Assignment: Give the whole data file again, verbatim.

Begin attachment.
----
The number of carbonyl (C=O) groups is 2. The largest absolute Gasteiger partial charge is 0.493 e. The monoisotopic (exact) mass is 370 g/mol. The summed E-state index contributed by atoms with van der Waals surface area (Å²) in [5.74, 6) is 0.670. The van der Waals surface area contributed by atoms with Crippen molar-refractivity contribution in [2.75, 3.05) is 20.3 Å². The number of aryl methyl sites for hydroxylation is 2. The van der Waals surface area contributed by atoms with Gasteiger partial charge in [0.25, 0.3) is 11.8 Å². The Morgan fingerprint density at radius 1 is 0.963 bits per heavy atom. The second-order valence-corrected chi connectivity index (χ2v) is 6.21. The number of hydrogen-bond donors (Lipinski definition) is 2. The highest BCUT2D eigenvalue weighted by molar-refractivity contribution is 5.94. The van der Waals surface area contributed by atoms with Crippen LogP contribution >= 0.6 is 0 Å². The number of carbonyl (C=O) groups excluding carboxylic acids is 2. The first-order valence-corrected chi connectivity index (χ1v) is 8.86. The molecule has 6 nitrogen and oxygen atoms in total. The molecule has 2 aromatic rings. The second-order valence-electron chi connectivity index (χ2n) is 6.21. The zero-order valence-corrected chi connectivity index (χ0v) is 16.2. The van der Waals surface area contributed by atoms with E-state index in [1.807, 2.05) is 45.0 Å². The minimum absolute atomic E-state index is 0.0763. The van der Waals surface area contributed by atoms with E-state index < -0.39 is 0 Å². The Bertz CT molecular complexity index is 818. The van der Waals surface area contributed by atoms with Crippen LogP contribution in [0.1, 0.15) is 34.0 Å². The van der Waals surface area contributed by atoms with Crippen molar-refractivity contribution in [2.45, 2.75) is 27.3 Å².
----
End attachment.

The number of carbonyl (C=O) groups is 2. The largest absolute Gasteiger partial charge is 0.493 e. The monoisotopic (exact) mass is 370 g/mol. The summed E-state index contributed by atoms with van der Waals surface area (Å²) in [5.74, 6) is 0.670. The van der Waals surface area contributed by atoms with Crippen molar-refractivity contribution in [2.75, 3.05) is 20.3 Å². The number of aryl methyl sites for hydroxylation is 2. The van der Waals surface area contributed by atoms with Gasteiger partial charge in [0.25, 0.3) is 11.8 Å². The Morgan fingerprint density at radius 1 is 0.963 bits per heavy atom. The second-order valence-corrected chi connectivity index (χ2v) is 6.21. The number of hydrogen-bond donors (Lipinski definition) is 2. The highest BCUT2D eigenvalue weighted by molar-refractivity contribution is 5.94. The van der Waals surface area contributed by atoms with Crippen LogP contribution >= 0.6 is 0 Å². The number of carbonyl (C=O) groups excluding carboxylic acids is 2. The first-order valence-corrected chi connectivity index (χ1v) is 8.86. The molecule has 6 nitrogen and oxygen atoms in total. The molecule has 2 aromatic rings. The second-order valence-electron chi connectivity index (χ2n) is 6.21. The zero-order valence-corrected chi connectivity index (χ0v) is 16.2. The van der Waals surface area contributed by atoms with E-state index in [1.807, 2.05) is 45.0 Å². The minimum absolute atomic E-state index is 0.0763. The van der Waals surface area contributed by atoms with E-state index < -0.39 is 0 Å². The Bertz CT molecular complexity index is 818. The van der Waals surface area contributed by atoms with Crippen LogP contribution in [0.1, 0.15) is 34.0 Å². The van der Waals surface area contributed by atoms with Crippen molar-refractivity contribution in [2.45, 2.75) is 27.3 Å².